On my first day of pupillage, I did not know what to expect. I knew the basics of what pupillage was supposed to be like but practically I really had no idea. I thought it would be like an extended mini-pupillage, however although in a mini-pupillage you get a taste for what pupillage is like, the “full-fat” version is more hard-work, more mentally stimulating, more stressful, more rewarding and more fun.
On my first day I came into chambers and was shown to my room. There I met my pupil supervisor and from then onwards I was immersed in my supervisor’s busy practice.
In the first week we were in court twice and in the second, I spent three days with my supervisor in Kent observing an Employment Tribunal hearing. Throughout pupillage, this continued and I was in court on average of once or twice a week, either with my pupil supervisor or another tenant. All of which was invaluable experience and each day felt like a new adventure.
My supervisor would give me the instructions he received first and I would work on them, whether it was drafting, giving advice or even prepping for a trial. This meant I was working on exactly the same cases that he was and gave me such a great insight into what it was actually like to be a barrister. We would discuss cases throughout the day and ask each other’s opinion. This opportunity to learn from an experienced practitioner was second to none and really what stood out for me as being the most rewarding part of pupillage.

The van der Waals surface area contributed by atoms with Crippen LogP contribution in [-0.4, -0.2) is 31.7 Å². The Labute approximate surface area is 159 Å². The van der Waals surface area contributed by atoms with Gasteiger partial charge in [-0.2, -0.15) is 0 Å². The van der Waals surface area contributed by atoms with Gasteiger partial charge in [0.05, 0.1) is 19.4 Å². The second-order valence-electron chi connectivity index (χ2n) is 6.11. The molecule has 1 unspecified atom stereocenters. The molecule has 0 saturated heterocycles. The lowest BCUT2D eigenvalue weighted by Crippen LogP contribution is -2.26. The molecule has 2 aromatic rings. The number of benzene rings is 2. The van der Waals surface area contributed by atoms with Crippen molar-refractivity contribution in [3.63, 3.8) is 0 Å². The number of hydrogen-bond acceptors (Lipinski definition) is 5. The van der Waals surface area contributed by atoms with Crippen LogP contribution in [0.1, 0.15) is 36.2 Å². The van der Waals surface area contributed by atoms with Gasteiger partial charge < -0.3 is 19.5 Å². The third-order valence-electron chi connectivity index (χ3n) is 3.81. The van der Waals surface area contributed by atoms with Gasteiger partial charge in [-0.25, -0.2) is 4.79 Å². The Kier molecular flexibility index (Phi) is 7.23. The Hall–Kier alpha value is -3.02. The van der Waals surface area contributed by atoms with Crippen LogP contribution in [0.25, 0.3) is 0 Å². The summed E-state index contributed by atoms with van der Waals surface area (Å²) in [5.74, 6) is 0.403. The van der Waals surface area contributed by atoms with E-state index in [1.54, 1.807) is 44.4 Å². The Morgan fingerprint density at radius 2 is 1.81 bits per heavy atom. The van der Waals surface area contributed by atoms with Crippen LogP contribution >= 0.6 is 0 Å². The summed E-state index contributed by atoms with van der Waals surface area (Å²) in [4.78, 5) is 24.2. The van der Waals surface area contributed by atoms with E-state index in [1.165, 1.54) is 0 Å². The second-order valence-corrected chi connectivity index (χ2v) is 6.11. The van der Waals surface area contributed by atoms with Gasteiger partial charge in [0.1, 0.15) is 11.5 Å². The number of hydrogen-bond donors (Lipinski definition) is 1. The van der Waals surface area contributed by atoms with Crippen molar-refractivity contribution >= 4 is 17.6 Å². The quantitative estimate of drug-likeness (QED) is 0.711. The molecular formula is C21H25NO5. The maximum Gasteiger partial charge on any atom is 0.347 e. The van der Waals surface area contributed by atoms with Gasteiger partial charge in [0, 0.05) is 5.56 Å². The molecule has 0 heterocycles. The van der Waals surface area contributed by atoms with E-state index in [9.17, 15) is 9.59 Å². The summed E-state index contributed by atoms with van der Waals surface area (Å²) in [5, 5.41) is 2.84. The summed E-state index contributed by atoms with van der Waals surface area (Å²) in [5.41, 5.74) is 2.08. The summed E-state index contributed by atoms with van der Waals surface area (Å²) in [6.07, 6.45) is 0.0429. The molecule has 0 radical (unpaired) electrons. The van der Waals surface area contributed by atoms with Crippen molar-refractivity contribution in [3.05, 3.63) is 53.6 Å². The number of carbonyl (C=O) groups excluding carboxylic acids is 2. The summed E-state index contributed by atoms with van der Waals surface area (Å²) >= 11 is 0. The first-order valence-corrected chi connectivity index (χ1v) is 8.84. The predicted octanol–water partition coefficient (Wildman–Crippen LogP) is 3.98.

The areas of work my supervisor specialised in were varied and ranged from defending personal injury claims to representing parties in the coroners court. Some cases could be weird and wonderful with interesting litigants in person and certainly prepared me to expect anything when on my feet.
Another rewarding aspect of pupillage was being able to bounce ideas off tenants. Everyone was very friendly and i did not feel like I was disturbing anyone when asking for an opinion, it was the opposite, everyone was so glad to help, but everyone in pupillage should be expected to get involved.
I had the opportunity to undertake work for other members of chambers too and because everyone had their own specialisms, I was able to work on even more varied cases in areas such as aviation and banking.
Outside of work, life in chambers was also great fun. Whether it was drinks at the pub on a Friday night or the sponsored London Legal Walk, you really felt like a member of the team and these opportunities were a great chance to get to know everyone.
Whether I had been in court, drafting, giving opinions, in the library researching, writing articles for the chambers’ website or even socialising, first six pupillage at Chambers was a package and one that I know prepared me not only for my second six, but also set me up for my first years as a junior practitioner.